Gov. sticks to tax policy

Stephanie Kudrle

Tax season isn’t until April, but students might already be paying their taxes in the form of higher tuition rates.

With a legislature that didn’t approve funding for state agencies and a governor who ran on a platform of “no new taxes,” where and how state programs get their money could be an issue in the upcoming election.

Despite a predicted $400 million shortfall for the biennium that begins in February 2006, Gov. Tim Pawlenty stands behind his policy of not raising tax rates, according to his chief of staff Dan McElroy.

State taxes, which fund government services such as K-12 education, health and human services, and higher education, also fund the University’s budget and building projects.

McElroy said citizens should care about tax rates, because Minnesota competes with other states for jobs.

“And Minnesotans have spent dramatically more on state government services for a long time,” he said.

In the last two years, state tax rates have not increased, McElroy said, but that doesn’t mean everyone has seen the benefits.

Because health-care costs are going up faster than rate of revenue increases, McElroy said, people are paying more for their health-care coverage.

McElroy also said people can debate whether paying state-school tuition is a form of tax.

“But when people say, ‘don’t raise my taxes,’ they mean ‘don’t change my rate,’ and that’s what we believe we shouldn’t do,” he said.

Sen. Dean Johnson, DFL-Willmar, said the governor’s tax policy shifts the payment burden onto the lower and middle classes.

“He’s protecting those who have resources and money, and being punitive to those with middle and lower income,” he said.

Johnson said programs have been cut or are losing funding because of it.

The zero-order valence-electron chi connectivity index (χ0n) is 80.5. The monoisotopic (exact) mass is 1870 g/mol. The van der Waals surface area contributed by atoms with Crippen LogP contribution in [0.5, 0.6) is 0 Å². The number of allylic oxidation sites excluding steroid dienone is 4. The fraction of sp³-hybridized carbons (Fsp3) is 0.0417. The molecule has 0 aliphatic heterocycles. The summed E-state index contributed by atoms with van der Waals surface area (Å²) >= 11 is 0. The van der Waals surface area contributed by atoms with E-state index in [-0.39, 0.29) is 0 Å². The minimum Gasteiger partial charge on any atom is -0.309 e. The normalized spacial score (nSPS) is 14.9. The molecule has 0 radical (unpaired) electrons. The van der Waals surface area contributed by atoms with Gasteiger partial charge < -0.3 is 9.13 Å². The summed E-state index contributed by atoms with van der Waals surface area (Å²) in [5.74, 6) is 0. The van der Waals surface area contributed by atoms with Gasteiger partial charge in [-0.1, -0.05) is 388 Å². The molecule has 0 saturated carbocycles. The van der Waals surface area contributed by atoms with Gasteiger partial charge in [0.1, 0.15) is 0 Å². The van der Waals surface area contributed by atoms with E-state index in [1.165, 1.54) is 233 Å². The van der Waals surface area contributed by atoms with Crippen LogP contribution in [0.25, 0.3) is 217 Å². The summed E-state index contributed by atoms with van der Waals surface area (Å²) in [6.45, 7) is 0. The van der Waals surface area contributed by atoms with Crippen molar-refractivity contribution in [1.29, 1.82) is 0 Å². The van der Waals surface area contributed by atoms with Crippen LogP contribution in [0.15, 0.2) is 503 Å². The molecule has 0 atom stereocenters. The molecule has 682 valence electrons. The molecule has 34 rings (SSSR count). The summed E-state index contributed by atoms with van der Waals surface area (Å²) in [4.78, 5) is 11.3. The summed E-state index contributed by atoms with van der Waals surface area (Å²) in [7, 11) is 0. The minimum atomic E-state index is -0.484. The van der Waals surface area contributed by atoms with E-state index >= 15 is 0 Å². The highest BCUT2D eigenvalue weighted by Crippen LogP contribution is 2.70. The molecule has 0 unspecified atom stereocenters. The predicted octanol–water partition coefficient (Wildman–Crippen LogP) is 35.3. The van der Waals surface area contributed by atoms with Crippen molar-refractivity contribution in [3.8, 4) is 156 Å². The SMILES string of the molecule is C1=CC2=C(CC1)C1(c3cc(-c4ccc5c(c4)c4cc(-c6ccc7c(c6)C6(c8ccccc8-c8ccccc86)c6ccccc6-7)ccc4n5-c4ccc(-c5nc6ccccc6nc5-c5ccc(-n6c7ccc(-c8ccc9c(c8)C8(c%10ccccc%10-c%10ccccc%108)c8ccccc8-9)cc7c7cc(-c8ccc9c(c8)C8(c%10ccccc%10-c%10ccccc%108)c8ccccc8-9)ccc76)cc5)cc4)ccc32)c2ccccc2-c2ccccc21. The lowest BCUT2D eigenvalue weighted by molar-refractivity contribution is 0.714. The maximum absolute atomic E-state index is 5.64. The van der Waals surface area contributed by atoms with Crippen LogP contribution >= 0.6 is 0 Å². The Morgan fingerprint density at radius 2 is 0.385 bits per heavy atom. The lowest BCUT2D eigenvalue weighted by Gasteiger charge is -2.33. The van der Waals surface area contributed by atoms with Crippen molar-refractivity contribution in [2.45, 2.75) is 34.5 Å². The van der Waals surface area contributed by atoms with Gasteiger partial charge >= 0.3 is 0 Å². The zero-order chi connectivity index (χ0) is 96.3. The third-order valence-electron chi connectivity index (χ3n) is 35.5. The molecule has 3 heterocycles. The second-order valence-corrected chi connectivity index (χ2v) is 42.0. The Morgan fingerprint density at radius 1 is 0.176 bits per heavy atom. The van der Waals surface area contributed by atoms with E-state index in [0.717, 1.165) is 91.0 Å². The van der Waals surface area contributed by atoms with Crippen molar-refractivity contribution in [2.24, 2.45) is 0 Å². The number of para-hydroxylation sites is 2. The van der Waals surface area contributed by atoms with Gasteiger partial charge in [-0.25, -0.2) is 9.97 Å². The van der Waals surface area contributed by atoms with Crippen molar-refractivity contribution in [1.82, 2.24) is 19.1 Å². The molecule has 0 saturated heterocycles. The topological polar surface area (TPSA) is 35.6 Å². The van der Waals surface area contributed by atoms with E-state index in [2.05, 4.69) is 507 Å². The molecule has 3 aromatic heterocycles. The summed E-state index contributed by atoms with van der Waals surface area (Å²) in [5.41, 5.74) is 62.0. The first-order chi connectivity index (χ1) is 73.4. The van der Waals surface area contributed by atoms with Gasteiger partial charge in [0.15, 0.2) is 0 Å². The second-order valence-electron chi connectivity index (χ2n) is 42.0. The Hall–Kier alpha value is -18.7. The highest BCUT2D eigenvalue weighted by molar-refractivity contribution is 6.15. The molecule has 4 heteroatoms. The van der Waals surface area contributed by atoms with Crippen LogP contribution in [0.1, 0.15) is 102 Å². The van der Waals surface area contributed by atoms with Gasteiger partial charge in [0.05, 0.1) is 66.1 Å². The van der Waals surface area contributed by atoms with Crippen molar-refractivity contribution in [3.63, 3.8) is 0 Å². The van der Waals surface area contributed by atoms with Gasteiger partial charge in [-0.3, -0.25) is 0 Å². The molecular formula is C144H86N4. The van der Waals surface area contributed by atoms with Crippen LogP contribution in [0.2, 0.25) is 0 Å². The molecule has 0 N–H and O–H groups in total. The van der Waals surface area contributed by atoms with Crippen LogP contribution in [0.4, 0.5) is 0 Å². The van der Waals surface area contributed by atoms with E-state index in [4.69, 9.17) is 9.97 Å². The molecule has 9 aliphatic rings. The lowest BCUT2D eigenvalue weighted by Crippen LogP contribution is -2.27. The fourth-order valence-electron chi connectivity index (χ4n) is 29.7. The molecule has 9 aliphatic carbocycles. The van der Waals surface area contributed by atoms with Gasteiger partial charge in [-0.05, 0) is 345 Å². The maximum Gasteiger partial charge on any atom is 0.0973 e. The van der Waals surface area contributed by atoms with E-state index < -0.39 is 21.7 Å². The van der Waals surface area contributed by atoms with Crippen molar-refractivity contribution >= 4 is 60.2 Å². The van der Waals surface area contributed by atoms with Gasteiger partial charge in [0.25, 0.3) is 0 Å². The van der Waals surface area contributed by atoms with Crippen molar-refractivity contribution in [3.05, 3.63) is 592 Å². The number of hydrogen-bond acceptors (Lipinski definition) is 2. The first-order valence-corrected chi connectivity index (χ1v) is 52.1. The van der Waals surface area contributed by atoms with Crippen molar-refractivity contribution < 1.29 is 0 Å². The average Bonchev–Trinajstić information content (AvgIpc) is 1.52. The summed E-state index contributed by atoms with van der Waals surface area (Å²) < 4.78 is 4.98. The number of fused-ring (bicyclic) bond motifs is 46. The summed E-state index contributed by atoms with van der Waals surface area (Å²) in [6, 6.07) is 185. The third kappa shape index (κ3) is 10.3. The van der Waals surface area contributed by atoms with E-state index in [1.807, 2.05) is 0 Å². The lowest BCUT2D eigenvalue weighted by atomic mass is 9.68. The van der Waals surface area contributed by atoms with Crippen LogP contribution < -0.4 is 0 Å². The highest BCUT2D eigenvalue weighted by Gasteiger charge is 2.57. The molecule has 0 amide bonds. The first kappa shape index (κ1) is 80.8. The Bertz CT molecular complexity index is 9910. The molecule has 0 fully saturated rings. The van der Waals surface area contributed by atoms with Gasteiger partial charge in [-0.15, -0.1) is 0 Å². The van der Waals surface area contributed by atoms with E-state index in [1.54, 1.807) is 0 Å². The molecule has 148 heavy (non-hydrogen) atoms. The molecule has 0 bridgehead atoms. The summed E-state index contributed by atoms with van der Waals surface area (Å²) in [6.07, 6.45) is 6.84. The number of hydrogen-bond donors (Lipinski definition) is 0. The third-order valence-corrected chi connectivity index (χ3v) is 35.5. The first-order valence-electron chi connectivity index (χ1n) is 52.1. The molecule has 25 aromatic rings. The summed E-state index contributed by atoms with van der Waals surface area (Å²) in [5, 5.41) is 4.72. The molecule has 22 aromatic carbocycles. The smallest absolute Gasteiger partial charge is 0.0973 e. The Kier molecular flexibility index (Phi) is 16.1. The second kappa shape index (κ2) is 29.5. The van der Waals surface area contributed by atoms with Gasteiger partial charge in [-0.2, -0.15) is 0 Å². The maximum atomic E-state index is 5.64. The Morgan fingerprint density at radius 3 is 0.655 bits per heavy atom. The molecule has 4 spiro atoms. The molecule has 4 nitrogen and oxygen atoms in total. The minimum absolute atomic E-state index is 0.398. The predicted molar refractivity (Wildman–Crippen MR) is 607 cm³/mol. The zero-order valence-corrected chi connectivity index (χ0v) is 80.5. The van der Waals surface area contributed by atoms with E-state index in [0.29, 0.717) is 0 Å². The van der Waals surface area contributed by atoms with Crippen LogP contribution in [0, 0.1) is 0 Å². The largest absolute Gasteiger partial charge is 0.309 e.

Among those who suffer are the elderly, poor, disabled and students, he said.

University graduate student Heidie Lish said she supports raising taxes if they go toward programs to help the entire state.

“I guess you could argue that having tuition lower is for the betterment of society,” she said.

Johnson said students at the University have seen an almost 50 percent tuition hike in the past few years. If voters want to change the tax policy, they can vote for Democrats in November to gain a majority in the State House of Representatives, he said.

A better tax policy could help students afford tuition and health care, he said.

But University political science professor Bill Flanigan said candidates’ tax policies won’t be much of an issue to many voters when going to the booth in local races.

“State tax policy, as a campaign issue, focuses more on the governor. It’s not a highly salient issue right now,” he said. “But it will be in two more years.”

Flanigan said voters will be more concerned with taxes at a federal level. Tax cuts advocated during the early years of the Bush administration divided U.S. citizens, he said.

“The issue is building up,” he said. “There are particularly strong partisans on each side.”

President George W. Bush is campaigning for more tax cuts in the future, Johnson said, and

Democratic presidential candidate Sen. John Kerry is promising to roll back tax cuts for the wealthy.